maghac wrote:
> On Aug 14, 11:11 am, "Robert Dober" <robert.do... / gmail.com> wrote:
>   
>> On 8/14/07, maghac <magnus.hac... / gmail.com> wrote:
>>
>>     
>>> Hi,
>>> as a long-term perl user just recently converted to ruby, I'm curious
>>> about one particular syntax "feature": ruby symbols and how they
>>> relate to strings.
>>>       
>>> Isn't really :name a shortcut for "name"? (I read somewhere in an
>>> explanation of attr_reader that e.g :age was the "name" of the
>>> variable age, while age is the actual content of that variable). If
>>> so, couldn't you use this in hash keys as well, e.g say hashvar[:key]
>>> instead of hashvar['key'].
>>>       
>>> Are there situations where you cannot use symbols instead of strings,
>>> or the other way around?
>>>       
>>> I might be too used to the way strings and barewords are handled in
>>> perl (if something looks like a string, and it's not a function call,
>>> it's interpreted as a string. This means you can say $hashvar{key}
>>> without quoting the key).
>>>       
>> This question is asked very frequently, please search the archives for
>> more info.
>> I will try to give a very quick answer nevertheless:
>>
>> Symbols are immutable, thus great to represent immutable data, often
>> that makes them an excellent choice for hash keys
>> { :the_value => 42, :alternatively => 22, :or_even => 101010 }
>> they just do not play the role of Strings, coming from Perl you just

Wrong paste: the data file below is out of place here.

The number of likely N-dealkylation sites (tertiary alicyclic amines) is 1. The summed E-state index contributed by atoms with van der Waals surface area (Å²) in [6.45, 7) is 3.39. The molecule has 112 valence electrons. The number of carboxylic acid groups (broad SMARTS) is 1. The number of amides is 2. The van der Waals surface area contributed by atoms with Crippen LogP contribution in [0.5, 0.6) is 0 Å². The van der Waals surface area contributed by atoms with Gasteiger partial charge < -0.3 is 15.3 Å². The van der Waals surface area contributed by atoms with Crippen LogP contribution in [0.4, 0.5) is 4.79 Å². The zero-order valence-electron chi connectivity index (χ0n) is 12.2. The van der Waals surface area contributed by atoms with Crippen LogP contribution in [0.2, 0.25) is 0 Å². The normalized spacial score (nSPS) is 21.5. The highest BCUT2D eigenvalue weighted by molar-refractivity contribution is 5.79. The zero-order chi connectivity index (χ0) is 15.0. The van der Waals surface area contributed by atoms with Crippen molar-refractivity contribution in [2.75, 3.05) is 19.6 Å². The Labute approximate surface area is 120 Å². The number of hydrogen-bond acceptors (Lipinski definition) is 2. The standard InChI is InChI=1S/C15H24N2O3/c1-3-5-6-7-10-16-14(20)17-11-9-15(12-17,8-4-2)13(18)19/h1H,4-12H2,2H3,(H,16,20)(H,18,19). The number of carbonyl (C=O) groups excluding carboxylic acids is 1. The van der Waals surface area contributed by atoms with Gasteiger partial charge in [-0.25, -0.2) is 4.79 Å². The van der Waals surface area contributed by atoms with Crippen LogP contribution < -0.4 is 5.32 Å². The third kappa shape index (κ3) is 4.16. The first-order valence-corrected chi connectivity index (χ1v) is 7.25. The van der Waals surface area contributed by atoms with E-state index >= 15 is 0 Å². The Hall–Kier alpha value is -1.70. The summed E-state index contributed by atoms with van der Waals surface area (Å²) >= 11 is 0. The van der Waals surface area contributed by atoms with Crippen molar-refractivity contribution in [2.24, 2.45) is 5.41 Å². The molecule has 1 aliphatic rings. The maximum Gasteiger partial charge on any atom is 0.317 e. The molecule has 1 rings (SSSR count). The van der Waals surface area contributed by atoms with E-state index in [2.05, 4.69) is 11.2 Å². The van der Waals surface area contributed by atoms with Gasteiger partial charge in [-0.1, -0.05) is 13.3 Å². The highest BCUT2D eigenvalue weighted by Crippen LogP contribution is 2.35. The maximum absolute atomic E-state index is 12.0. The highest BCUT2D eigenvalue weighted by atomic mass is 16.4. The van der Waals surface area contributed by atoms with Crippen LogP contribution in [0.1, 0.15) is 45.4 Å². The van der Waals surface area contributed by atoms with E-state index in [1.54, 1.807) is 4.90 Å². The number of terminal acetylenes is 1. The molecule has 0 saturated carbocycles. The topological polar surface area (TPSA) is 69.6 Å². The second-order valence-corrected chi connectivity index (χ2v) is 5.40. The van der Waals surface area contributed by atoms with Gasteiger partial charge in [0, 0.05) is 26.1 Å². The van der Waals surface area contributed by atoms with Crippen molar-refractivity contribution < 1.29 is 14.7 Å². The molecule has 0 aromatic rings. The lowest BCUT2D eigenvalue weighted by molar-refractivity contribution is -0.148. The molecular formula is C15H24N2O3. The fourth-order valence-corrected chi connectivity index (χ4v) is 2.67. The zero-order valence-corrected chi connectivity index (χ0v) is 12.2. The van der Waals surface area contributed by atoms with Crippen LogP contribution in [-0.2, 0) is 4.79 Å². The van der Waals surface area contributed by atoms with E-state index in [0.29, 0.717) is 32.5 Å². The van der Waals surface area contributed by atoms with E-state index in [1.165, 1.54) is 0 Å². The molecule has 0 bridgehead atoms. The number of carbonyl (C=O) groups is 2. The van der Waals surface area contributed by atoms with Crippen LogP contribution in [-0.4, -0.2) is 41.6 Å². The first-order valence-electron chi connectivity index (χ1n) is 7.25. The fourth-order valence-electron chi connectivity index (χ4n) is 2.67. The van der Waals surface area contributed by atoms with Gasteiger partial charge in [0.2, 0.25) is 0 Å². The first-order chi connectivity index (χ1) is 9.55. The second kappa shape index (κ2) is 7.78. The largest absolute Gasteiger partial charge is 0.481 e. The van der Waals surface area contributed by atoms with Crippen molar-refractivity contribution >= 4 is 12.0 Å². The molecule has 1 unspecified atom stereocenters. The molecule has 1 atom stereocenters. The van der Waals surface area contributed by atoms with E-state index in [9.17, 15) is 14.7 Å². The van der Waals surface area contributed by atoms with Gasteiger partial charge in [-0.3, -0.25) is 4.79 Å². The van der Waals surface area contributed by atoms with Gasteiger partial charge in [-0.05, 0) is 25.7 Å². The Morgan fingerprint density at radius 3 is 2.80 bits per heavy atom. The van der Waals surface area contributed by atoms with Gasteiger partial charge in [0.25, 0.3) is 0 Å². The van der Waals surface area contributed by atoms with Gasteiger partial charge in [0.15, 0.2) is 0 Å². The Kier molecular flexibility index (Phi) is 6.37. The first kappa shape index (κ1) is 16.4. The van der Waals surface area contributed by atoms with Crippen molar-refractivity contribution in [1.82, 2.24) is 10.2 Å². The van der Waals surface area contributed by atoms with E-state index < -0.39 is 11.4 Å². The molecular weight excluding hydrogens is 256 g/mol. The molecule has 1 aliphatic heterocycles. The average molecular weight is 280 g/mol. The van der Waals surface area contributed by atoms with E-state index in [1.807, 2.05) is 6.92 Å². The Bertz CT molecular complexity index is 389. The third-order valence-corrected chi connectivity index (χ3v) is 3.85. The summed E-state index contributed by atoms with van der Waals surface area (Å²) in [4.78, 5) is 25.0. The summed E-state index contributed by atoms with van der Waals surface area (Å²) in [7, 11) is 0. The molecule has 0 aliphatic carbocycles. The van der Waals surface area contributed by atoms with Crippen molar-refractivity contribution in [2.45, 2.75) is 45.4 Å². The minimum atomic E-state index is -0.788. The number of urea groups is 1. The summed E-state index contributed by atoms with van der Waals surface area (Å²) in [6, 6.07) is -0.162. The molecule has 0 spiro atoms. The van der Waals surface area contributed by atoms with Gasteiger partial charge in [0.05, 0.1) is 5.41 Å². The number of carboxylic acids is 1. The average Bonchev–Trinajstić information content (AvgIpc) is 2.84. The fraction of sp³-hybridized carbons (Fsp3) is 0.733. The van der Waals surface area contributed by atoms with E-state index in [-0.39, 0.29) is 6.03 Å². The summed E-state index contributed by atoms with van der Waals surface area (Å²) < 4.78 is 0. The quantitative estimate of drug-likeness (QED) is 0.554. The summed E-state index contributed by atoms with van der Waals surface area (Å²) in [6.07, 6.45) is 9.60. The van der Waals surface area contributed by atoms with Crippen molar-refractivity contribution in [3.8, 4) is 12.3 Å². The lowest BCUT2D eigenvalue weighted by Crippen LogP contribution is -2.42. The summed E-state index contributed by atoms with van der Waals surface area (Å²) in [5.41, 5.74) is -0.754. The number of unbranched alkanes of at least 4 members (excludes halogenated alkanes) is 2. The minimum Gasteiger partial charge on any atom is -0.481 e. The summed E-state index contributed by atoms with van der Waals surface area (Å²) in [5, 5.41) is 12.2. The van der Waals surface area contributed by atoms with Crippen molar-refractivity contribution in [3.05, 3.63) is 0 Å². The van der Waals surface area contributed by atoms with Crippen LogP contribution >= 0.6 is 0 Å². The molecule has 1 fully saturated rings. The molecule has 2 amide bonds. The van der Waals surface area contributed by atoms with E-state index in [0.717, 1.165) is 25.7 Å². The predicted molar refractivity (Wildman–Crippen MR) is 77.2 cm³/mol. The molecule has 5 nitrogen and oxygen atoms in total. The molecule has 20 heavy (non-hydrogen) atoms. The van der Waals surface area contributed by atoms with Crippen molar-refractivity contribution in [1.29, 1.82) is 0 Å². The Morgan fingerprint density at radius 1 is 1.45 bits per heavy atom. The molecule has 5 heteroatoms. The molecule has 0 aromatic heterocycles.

>> had to use Strings, you did not have a tool for names (wait a moment
>> was there not such a thing as references to constants?).
>> Very roughly put I see Symbols as name, and Strings as data, whenever
>> I can use Symbols I use them, comes natural after some time.
>>
>> HTH
>> Robert
>> --
>> [...] as simple as possible, but no simpler.
>> -- Attributed to Albert Einstein
>>     
>
> Thanks, that cleared a few things for me.
>
> I found something in the FAQ about it, but it didn't really answer my
> question on the differences/similiarities between symbols and strings.
>
> thanks
> Magnus
>
>
>   
Don't make more out of this than there is. A symbol is a kind of literal 
in Ruby. It's the name of a number. You pick the name, Ruby picks the 
number. Ruby guarantees that whenever you use the symbol in your program 
it will always refer to the same number.

That's it. That's all there is. Really.

Given a symbol, you can retrieve its name in the form of a string with 
the #to_s method. You can convert a string (or almost any sequence of 
characters, for that matter) to a symbol with the #to_sym method. Most 
methods that accept symbol arguments, like attr_reader and kin, accept 
strings as well. All attr_reader does with your symbol is use its name 
as the name of the attribute.

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